Achievements and challenges of higher education in Arab countries
The recent events in the Arab countries show how important education, information, and ICT communication can be in mobilizing young people and whole societies in seeking societal openness and justice, and in pushing further for social, economic, and political development and change. The present wave of awakening in the Arab region, represented in the group of featured countries—Egypt, Morocco, Tunisia, Syria, Lebanon, and Jordan—makes this issue of Prospects even more relevant, since it addresses, in a comparative way, several key factors that influence the development of higher education in the region. As education helps people develop their capacity to guide their own destiny and life plans, both individually and collectively, we observe with great interest what the authors in this issue have to say.
As we know, investment in education is a necessary condition for social and economic development, but it is by no means sufficient. The Arab countries represent a case in point: the links have been weak between education and economic growth, income distribution, and poverty reduction, despite considerable progress in the past forty years (World Bank 2008). In addition to the high levels of commitment to investment in education that most countries in the region still express, other conditions are necessary, including quality education, better distribution of educational attainment, and functioning labor markets. Education can certainly be used to tackle inequalities, but it can also create more social stratification and segmentation, which usually translate into differentials in employment, occupation, income, residence, and social class. Thus, a process of democratizing the educational structure and governance, and the learning process itself, is essential. Education remains a major force for both democracy and development and a catalyst for social change.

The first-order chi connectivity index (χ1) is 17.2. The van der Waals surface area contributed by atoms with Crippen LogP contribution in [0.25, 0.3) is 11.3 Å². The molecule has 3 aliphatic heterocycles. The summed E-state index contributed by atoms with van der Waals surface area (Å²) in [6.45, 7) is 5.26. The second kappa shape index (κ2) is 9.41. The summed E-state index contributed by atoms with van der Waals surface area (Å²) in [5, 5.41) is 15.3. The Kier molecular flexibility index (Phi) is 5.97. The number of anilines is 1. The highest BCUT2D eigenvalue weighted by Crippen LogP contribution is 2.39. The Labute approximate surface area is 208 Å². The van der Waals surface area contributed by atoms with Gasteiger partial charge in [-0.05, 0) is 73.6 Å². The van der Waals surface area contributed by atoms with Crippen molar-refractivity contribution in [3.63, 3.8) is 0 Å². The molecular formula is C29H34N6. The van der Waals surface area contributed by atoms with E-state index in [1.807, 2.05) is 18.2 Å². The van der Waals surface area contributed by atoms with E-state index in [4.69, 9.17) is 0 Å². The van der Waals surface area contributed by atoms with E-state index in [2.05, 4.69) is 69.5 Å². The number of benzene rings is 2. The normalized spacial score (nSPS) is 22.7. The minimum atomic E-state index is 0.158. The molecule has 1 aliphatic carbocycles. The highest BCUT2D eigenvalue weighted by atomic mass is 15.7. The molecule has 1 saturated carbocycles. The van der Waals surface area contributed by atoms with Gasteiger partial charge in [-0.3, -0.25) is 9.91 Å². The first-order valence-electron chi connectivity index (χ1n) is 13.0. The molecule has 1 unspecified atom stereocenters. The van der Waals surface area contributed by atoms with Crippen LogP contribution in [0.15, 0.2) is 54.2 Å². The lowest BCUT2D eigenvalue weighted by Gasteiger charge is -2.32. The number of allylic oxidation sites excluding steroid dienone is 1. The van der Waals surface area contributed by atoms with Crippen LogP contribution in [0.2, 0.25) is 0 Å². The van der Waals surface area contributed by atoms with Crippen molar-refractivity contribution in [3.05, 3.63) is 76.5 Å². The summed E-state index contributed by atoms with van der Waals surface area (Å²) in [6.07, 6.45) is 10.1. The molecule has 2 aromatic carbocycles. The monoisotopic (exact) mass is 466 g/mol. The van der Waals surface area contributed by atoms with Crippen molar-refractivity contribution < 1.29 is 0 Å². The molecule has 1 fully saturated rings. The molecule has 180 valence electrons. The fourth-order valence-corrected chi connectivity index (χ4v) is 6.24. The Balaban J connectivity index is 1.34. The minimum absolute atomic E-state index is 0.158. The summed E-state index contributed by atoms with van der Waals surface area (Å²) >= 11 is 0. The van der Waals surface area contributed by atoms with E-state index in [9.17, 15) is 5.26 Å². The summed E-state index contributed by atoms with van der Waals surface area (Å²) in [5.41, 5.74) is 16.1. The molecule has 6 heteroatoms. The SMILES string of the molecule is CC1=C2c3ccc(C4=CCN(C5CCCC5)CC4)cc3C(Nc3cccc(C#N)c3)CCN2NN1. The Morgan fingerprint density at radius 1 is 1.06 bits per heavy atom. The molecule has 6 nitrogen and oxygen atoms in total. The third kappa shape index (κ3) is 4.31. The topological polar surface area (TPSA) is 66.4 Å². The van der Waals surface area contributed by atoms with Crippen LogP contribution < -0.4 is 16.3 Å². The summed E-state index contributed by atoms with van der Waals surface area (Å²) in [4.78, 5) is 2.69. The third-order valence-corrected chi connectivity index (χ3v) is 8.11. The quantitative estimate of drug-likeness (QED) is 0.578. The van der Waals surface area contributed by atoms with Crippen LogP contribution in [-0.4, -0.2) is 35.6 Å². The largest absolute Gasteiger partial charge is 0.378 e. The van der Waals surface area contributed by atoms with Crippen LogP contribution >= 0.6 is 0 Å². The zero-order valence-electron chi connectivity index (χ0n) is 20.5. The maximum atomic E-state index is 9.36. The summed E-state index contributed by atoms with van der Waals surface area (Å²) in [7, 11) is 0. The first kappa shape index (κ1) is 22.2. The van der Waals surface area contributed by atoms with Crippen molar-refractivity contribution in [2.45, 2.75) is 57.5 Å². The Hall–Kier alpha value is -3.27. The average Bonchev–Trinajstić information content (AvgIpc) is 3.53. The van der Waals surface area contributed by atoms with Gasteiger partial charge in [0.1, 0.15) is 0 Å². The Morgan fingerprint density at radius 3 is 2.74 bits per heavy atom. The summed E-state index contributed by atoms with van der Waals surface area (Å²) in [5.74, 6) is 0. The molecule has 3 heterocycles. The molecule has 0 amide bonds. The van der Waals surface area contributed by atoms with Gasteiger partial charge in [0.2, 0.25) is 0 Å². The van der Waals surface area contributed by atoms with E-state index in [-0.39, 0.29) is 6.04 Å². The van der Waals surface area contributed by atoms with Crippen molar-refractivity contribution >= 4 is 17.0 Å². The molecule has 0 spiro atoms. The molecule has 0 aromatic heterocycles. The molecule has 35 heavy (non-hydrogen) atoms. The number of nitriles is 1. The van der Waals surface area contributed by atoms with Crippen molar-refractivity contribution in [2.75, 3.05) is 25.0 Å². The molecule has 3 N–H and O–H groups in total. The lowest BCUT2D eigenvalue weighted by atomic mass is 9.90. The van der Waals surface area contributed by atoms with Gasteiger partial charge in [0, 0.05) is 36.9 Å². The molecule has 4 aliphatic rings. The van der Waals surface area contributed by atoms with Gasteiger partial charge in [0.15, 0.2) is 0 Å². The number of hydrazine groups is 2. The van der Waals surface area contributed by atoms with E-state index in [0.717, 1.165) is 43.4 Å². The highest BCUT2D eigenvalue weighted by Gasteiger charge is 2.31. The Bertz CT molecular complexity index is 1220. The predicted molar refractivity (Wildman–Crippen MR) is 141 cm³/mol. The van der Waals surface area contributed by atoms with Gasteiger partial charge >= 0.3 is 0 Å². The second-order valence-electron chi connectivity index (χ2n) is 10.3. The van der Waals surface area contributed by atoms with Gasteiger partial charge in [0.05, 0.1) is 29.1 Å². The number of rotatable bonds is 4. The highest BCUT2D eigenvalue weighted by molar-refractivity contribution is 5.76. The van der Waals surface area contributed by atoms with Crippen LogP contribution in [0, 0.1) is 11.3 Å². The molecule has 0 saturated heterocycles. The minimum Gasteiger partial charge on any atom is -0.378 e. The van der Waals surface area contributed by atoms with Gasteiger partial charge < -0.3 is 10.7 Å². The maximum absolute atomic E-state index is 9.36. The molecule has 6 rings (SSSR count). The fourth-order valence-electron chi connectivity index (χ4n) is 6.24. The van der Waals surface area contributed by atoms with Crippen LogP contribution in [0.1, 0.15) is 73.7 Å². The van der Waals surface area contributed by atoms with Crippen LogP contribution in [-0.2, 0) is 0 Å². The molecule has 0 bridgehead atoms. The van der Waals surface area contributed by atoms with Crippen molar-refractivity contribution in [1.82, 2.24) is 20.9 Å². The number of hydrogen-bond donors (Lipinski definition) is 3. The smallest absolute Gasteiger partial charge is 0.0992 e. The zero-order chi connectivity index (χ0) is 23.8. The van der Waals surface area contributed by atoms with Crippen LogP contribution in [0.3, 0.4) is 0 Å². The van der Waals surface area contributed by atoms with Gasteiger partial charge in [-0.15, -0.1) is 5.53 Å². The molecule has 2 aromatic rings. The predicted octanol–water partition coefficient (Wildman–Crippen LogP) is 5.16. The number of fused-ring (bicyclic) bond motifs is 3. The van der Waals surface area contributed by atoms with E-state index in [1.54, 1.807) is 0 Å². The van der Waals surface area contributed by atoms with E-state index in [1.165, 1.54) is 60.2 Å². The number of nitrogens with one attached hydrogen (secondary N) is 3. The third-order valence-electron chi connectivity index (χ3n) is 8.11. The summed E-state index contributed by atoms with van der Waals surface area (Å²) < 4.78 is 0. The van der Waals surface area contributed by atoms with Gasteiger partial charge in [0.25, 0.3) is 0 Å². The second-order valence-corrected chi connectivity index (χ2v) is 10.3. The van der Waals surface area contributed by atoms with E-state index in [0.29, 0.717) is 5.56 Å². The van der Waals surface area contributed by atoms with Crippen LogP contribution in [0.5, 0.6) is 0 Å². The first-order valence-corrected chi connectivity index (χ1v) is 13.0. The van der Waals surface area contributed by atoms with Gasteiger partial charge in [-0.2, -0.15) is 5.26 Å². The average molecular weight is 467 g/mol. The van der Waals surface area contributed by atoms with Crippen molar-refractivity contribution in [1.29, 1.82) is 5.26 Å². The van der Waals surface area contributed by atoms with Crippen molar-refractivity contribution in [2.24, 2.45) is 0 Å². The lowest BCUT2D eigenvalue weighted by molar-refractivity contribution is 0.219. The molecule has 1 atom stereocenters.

The above conclusion holds across all levels of education, but especially in the case of tertiary education. This is because higher education is generally considered to be “a repository and defender of culture, an agent of change in this culture, an engine for national economic growth, and an instrument for the realization of collective aspirations” (Johnstone 1998, p. 2).
Against this backdrop, the Arab region faces several challenges. The first is inequitable access to higher education. The Arab states have made remarkable improvements in expanding access and reducing the gender gap at all levels of instruction; for example, indexes for secondary and higher education are not significantly different from those in Latin America and East Asia, and the gender gap at the primary level is virtually closed. Yet, from an equity perspective, the poor tend to be left out of higher education, lacking the resources to afford that level of instruction. Another challenge is the trade-off between increasing access and improving the quality of education attainment. A greater focus on maintaining and enhancing quality is vital in the drive for increased access, as well as that for higher completion and attainment rates. A third significant challenge is to have higher education produce a mix of educational outcomes that is compatible with the demands of the labor market and the national aspirations for social, political, and economic development.
Meeting these challenges is not easy. It requires action on many fronts, including a more efficient use of available resources and the mobilization of additional ones to deal with an expected increase in demand for higher education. In the Arab states, the cohorts of young people aged 0–14 and 15–24 are among the largest in the world, at 45% and 21% of the total populations respectively (World Bank 2008), and this “youth bulge” will significantly affect the demand for education over the next 30 years.